Hi, I want to install Linux on my Win95 machine. First of all I would like to partition the harddisk in a non destructive fashion. I tried FIPS utility that came on my Linux CD, but it is not allowing me to partition the hard disk. Can someone help me and tell how do I go about the installation and the partitioning process? What kind of partition is required to install Linux? Or is FDISK the only way out? Cheers Kapil
Hope this helps. Correct me if I am wrong.<p>Cheers <img src="smile.gif" border="0"> ,<br />Kapil
Hiya. You could try Partition Magic, from PowerQuest. That should take care of the partitioning problem. You will probably want two partitions for linux, one for the OS and binaries, and one for swap-space. Partition Magic, has support for these two parition formats, and it shouldn't be a problem to set them up. As far as the installation goes, if you have a reasonably new version of linux, just insert the install-cd and reboot (be sure to enter the cdrom as first boot-drive in you BIOS). Then you just follow the on-screens. /Peter [This message has been edited by Peter Kristensson (edited August 03, 2001).]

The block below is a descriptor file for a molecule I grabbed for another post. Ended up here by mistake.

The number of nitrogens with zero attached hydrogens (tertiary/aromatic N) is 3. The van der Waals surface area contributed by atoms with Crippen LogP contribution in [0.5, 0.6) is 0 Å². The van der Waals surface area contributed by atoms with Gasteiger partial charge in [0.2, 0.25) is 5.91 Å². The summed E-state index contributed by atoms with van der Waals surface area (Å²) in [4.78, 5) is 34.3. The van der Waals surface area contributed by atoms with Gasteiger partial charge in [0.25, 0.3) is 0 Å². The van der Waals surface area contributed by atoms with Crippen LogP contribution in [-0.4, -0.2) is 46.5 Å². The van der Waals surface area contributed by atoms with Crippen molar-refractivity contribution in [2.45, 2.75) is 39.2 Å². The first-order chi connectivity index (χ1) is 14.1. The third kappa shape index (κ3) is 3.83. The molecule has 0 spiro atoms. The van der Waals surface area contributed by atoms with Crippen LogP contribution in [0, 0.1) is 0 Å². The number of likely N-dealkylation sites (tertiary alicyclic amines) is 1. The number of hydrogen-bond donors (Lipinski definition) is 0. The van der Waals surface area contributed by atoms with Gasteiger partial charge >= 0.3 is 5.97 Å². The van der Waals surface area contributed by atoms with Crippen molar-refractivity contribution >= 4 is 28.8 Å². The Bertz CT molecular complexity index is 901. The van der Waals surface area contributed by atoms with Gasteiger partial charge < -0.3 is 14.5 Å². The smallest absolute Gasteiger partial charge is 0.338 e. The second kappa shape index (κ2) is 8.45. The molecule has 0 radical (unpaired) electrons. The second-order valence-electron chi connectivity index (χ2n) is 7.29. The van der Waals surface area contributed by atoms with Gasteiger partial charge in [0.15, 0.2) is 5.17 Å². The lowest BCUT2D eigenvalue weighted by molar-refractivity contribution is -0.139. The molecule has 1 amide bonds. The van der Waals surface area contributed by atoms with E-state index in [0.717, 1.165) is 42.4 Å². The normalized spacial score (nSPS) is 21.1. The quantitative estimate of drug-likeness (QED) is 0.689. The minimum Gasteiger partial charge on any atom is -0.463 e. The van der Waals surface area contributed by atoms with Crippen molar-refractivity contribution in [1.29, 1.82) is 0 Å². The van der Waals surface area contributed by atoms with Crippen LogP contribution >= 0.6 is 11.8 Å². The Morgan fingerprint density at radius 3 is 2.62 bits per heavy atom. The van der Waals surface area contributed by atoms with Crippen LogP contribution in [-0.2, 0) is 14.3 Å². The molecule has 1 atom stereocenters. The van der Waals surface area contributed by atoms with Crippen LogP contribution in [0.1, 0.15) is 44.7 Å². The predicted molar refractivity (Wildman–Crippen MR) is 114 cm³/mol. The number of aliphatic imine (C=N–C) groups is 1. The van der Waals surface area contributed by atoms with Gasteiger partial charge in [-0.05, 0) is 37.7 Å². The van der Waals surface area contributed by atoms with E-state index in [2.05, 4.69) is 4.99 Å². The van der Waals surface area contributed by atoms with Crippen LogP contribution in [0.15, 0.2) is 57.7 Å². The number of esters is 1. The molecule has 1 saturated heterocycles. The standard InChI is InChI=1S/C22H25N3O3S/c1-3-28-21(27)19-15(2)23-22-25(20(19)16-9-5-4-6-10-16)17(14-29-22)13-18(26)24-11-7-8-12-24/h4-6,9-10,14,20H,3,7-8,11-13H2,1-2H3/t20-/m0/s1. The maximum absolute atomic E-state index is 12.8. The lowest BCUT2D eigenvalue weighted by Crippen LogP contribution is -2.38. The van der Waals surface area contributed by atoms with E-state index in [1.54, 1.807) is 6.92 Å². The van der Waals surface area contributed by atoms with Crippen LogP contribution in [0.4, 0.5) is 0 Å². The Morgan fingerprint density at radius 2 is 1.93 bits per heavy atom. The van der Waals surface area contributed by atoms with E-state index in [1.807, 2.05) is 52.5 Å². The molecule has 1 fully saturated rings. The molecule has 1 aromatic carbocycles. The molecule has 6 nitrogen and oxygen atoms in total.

Hi I have installed red hat 7.1 directly on my FAT drive. The installer asked me , the drive on which linux is to be installed. I selected f: which was my normal FAT16 drive on machine running WINNT. so it's better you install this version. btw which linux do you use? Red hat 7.1 supports most of the hardware devices. Ajit
If you are installing mandrake8.0 there is an option to install over an exsiting windows partition. This gives you a option to resize you existing windows partiton and install linux in the free space. No information should be deleted from the windws partiton. Im not sure if this option is available on other linux distro's, but i imagine that it would be. You can get the lastest and greatest version of mandrake @ http://www.mandrake.com Hope this helps ------------------ God put me on this planet to accomplish a certain number of things. Currently I'm so far behind I�ll live forever.